Air International 2006-12
D.Hobbs - World Ship-Borne Helicopter Survey /Military/
Kamov's Ka-27 is the standard ship-borne helicopter used by the Russian Navy. Surprisingly, despite its smaller size, the Ka-27 almost weighs the same as a Merlin.
Intended as a Sea King replacement for the Royal Navy and Italian Navy, Merlins are now in service with these two air arms. The helicopter was designed to be operated from frigates, though they also embark aboard larger ships as seen here.
Seven countries to date have ordered the NFH-90 - the naval variant of the NH-90. The type is yet to enter service, though the first example was handed over to the French Navy in May this year.
Sikorsky secured its first military customer for its S-92 when Canada decided to purchase this latest generation helicopter to replace its Sea Kings. This computer-generated image shows what the type will look like in Canadian service.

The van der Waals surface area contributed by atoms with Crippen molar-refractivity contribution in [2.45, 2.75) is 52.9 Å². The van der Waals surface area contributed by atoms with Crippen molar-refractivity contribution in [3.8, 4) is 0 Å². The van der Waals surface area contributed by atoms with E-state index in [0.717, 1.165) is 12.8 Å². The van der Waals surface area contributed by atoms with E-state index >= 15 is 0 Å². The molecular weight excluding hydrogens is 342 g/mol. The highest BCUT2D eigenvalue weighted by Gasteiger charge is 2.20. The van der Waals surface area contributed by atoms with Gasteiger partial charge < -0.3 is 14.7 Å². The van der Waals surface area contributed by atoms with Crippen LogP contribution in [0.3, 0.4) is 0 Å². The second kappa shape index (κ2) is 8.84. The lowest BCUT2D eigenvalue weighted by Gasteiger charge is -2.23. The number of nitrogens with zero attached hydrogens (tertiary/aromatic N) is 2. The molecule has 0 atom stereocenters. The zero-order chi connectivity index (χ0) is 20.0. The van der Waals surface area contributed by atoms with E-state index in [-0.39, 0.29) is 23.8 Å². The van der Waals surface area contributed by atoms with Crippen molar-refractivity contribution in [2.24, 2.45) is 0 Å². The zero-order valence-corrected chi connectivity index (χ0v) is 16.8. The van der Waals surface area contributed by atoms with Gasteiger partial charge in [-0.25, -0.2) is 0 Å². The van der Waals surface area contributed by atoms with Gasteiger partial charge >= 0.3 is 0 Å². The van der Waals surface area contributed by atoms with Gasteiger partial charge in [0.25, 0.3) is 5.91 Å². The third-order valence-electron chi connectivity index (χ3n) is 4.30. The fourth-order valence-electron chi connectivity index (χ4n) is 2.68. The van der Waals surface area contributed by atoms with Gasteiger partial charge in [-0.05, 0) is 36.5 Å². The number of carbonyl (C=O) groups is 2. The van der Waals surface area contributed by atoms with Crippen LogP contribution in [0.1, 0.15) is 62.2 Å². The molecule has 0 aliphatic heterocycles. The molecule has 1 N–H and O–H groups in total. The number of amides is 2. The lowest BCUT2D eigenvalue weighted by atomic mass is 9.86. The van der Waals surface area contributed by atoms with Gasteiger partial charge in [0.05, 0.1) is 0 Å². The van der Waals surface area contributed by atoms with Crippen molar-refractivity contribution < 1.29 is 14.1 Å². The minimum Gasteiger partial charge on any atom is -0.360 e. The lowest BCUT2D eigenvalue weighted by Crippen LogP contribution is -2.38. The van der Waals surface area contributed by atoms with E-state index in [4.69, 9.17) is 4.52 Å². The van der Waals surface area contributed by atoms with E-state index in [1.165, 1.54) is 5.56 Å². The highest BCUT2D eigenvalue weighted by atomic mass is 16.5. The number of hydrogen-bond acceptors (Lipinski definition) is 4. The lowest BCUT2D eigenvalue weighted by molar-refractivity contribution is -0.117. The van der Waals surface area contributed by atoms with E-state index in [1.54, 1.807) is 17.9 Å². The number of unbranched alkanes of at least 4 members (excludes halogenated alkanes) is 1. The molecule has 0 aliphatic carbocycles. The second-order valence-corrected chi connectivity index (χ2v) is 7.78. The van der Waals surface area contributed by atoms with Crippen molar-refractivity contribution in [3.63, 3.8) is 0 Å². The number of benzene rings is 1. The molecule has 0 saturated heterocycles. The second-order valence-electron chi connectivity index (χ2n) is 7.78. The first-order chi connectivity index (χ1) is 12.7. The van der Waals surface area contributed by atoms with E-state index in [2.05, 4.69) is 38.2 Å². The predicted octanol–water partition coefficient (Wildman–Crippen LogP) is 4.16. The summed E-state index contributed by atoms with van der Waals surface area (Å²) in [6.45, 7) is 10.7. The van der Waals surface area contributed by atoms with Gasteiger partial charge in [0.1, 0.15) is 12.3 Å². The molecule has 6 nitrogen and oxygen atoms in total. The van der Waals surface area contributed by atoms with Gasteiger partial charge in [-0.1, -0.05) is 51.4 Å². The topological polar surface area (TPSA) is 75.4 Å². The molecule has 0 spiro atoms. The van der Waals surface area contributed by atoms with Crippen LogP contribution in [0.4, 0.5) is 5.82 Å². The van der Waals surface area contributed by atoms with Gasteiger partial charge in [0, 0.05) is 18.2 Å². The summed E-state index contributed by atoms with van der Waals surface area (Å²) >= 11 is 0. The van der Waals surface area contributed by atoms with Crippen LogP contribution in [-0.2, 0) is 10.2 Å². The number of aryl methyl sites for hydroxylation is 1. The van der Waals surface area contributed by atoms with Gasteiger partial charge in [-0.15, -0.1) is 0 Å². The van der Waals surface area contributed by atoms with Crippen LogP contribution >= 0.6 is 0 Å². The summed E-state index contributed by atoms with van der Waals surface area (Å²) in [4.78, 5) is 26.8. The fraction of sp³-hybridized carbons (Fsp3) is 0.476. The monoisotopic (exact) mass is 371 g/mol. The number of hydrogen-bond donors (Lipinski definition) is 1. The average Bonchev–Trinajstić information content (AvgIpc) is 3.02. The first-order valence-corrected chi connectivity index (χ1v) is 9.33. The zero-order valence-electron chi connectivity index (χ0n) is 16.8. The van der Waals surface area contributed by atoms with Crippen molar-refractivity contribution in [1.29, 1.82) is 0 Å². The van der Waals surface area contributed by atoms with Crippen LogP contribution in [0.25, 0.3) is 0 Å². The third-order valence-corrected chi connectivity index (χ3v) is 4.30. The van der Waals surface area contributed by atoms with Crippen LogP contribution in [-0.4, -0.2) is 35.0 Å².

A Kaman SH-2G(NZ) Seasprite belonging to the Royal New Zealand Navy. These helicopters are capable of firing AGM-54 Maverick missiles and operate at sea from the country's two ANZAC class frigates.
Despite their age, Sea Kings remain in service with a number of countries. The Spanish Navy operates two types of Sea King, the SH-3W (an airborne early warning variant) and the SH-3D (pictured). The latter variant used to undertake the anti-submarine warfare mission, however they have been re-roled for amphibious assault.
A Chilean Navy AS332 Super Puma carrying an Exocet missile. It operates this type of helicopter from the country’s County class destroyers and Leander class frigates.
Westland's Lynx design has won a significant number of orders over the years. The current incarnation is the Super Lynx 300. Pictured is an example purchased by the Royal Malaysian Navy.
Sikorsky's Seahawk will be in service for many decades to come as the US Navy is introducing the latest version, the MH-60R, in 2007. Pictured is a SH-60B, which is one of the variants to be replaced by the new MH-60R.